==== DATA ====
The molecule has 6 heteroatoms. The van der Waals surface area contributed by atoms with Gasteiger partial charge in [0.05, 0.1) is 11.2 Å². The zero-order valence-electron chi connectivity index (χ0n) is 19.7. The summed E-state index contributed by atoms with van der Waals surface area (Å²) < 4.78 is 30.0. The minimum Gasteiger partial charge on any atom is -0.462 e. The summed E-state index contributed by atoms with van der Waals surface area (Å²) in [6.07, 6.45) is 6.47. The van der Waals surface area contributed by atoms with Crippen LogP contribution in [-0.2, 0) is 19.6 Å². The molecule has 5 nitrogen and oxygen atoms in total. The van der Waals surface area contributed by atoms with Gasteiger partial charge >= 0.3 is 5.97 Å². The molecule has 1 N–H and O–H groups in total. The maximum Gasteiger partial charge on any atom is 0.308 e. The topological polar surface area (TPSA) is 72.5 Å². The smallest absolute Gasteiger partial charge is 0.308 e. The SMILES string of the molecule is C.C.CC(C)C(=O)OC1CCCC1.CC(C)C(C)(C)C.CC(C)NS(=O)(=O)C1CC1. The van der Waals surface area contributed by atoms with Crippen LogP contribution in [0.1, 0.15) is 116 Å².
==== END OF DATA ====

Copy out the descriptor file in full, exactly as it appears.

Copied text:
The molecule has 6 heteroatoms. The van der Waals surface area contributed by atoms with Gasteiger partial charge in [0.05, 0.1) is 11.2 Å². The zero-order valence-electron chi connectivity index (χ0n) is 19.7. The summed E-state index contributed by atoms with van der Waals surface area (Å²) < 4.78 is 30.0. The minimum Gasteiger partial charge on any atom is -0.462 e. The summed E-state index contributed by atoms with van der Waals surface area (Å²) in [6.07, 6.45) is 6.47. The van der Waals surface area contributed by atoms with Crippen LogP contribution in [-0.2, 0) is 19.6 Å². The molecule has 5 nitrogen and oxygen atoms in total. The van der Waals surface area contributed by atoms with Gasteiger partial charge >= 0.3 is 5.97 Å². The molecule has 1 N–H and O–H groups in total. The maximum Gasteiger partial charge on any atom is 0.308 e. The topological polar surface area (TPSA) is 72.5 Å². The smallest absolute Gasteiger partial charge is 0.308 e. The SMILES string of the molecule is C.C.CC(C)C(=O)OC1CCCC1.CC(C)C(C)(C)C.CC(C)NS(=O)(=O)C1CC1. The van der Waals surface area contributed by atoms with Crippen LogP contribution in [0.1, 0.15) is 116 Å².